Are you getting ready to come to church today?

The text: John 12:1-8

As you were getting ready to come to church today, perhaps you splashedallanb some after shave on, or a squirt or two of perfume.
Some of the world’s most unique and expensive fragrances are these:

  • Hermes’ 24 Faubourg {foe-borg} The limited edition comes in crystal bottles. Just 1000 bottles sold all around the world for the price of $1,500
  • “Sacred Tears of Thebes”. {Thebees} The bottle is handmade by Baccarat artists and is capped by an amethyst crystal. The bottle holds just over 7 millilitres and sells for $1,700.
  • Jean Patou’s Joy Baccarat is next on the list. Only 50 limited-edition bottles are created each year. For two short weeks in summer the 10,600 flowers required for just one bottle of Joy are harvested in the French countryside. For a 15ml bottle it costs $1,800.
  • Caron’s Poivre {Pwoav} Created by Michel Morsetti in 1954, comes in a 2ounce bottle that is beautified with crystal with white gold around the neck and sells for $2000.

To put things into perspective, the perfumed ointment Mary uses in today’s Gospel reading is far more expensive than these. It is from the Spikenard plant, a species of highly-prized, aromatic, grassy-leafed plants from India. A small bottle was worth 300 denarii―about a year’s wages. Consider that the average base wage today is somewhere around $40,000. That’s what Mary poured out on Jesus’ feet.

Is the complaint Judas makes, then, legitimate? “Why was this perfume not sold and the three hundred denarii given to the poor!?” Perhaps Judas’ thinking that doing such a thing is a waste and could be better sold and spent helping the poor is understandable. Such extravagance is not something that we usually associate with Lent―a season where we traditionally focus on doing without, of refraining from luxuries.

But Judas is not really concerned about the poor. He says this because he is concerned with what he’s missing out on. John tells us that Judas was a thief―having charge of the money bag he used to help himself to what was in it. If this ointment was sold for the poor the money would go in the bag and he could dip his hands in again―imagine how much he could do with a year’s worth of wages! Judas wasn’t concerned about the poor, he was concerned about himself! This isn’t good for Judas. Think of what Jesus said in Matthew 6:21: “For where your treasure is, there your heart will be also”.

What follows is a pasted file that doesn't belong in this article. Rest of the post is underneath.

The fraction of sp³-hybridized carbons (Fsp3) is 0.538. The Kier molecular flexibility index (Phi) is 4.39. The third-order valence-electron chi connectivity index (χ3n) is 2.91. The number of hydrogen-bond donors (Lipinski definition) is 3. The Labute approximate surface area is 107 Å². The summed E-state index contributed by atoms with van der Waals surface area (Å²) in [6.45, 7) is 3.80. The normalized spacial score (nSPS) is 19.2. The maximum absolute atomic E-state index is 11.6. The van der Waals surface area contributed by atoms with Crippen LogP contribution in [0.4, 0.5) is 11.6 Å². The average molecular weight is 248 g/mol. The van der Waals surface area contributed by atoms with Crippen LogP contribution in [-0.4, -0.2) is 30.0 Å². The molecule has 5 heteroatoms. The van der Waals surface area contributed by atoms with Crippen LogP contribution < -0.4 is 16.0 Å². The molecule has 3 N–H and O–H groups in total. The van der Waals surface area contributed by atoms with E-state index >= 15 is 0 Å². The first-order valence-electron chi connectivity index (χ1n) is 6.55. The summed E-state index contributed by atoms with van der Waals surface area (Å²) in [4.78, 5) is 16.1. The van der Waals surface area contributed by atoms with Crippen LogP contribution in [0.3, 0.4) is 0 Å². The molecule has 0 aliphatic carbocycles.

John tells us that this all takes place six days before Passover—the Saturday before holy week. The time is getting closer to Jesus’ suffering and death. As Jesus’ betrayer, Judas plays a significant part in this. He loves money so much that he would betray Jesus for 30 silver coins. Judas’ god was money. That was his treasure and that was where his heart was, and like everything else that people fashion an idol out of, it did not bring him freedom, but enslaved him and cost him his life.

But at the supper we are shown a profound contrast, in Martha and Mary, who serve Jesus by showing hospitality to him. They have experienced the love of Jesus and they want to honour him with this meal as their special guest.

Mary shows honour to Jesus in a special way. It was ancient custom to wash the feet of all invited guests, who usually had to travel a considerable distance by foot. This task was viewed as common courtesy. Mary takes this customary cultural practice of the day and extends it into a profound confession of faith. Jesus explains what this is with his defence of Mary: “Leave her alone; she has reserved it for the day of my burial.”